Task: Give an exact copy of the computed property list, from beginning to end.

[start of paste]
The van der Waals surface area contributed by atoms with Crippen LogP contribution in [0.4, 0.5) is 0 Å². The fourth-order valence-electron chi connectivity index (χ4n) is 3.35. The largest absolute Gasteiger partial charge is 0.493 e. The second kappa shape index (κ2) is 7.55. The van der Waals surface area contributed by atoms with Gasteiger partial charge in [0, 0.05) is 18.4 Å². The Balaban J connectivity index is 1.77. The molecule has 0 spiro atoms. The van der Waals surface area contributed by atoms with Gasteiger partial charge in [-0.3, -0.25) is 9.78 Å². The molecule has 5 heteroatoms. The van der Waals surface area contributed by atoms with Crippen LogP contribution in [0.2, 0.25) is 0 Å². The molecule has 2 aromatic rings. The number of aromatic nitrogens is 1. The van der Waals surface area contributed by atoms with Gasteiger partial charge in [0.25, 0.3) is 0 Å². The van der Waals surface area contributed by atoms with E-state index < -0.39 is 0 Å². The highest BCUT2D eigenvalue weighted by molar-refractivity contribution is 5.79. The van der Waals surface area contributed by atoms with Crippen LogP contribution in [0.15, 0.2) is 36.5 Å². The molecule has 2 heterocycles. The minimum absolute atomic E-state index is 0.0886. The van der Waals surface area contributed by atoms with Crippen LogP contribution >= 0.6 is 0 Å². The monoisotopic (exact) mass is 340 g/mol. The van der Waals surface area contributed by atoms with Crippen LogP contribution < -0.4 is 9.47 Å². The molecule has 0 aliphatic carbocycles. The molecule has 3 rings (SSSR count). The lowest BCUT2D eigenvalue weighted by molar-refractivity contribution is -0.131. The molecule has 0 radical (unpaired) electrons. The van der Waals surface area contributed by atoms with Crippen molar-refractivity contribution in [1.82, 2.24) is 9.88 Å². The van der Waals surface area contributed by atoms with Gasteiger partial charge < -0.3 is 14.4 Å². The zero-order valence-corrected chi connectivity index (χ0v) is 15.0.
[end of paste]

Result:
The van der Waals surface area contributed by atoms with Crippen LogP contribution in [0.4, 0.5) is 0 Å². The fourth-order valence-electron chi connectivity index (χ4n) is 3.35. The largest absolute Gasteiger partial charge is 0.493 e. The second kappa shape index (κ2) is 7.55. The van der Waals surface area contributed by atoms with Gasteiger partial charge in [0, 0.05) is 18.4 Å². The Balaban J connectivity index is 1.77. The molecule has 0 spiro atoms. The van der Waals surface area contributed by atoms with Gasteiger partial charge in [-0.3, -0.25) is 9.78 Å². The molecule has 5 heteroatoms. The van der Waals surface area contributed by atoms with Crippen LogP contribution in [0.2, 0.25) is 0 Å². The molecule has 2 aromatic rings. The number of aromatic nitrogens is 1. The van der Waals surface area contributed by atoms with Gasteiger partial charge in [0.25, 0.3) is 0 Å². The van der Waals surface area contributed by atoms with E-state index < -0.39 is 0 Å². The highest BCUT2D eigenvalue weighted by molar-refractivity contribution is 5.79. The van der Waals surface area contributed by atoms with Crippen LogP contribution in [0.15, 0.2) is 36.5 Å². The molecule has 2 heterocycles. The minimum absolute atomic E-state index is 0.0886. The van der Waals surface area contributed by atoms with Crippen LogP contribution >= 0.6 is 0 Å². The monoisotopic (exact) mass is 340 g/mol. The van der Waals surface area contributed by atoms with Crippen LogP contribution < -0.4 is 9.47 Å². The molecule has 0 aliphatic carbocycles. The molecule has 3 rings (SSSR count). The lowest BCUT2D eigenvalue weighted by molar-refractivity contribution is -0.131. The molecule has 0 radical (unpaired) electrons. The van der Waals surface area contributed by atoms with Crippen molar-refractivity contribution in [1.82, 2.24) is 9.88 Å². The van der Waals surface area contributed by atoms with Gasteiger partial charge < -0.3 is 14.4 Å². The zero-order valence-corrected chi connectivity index (χ0v) is 15.0.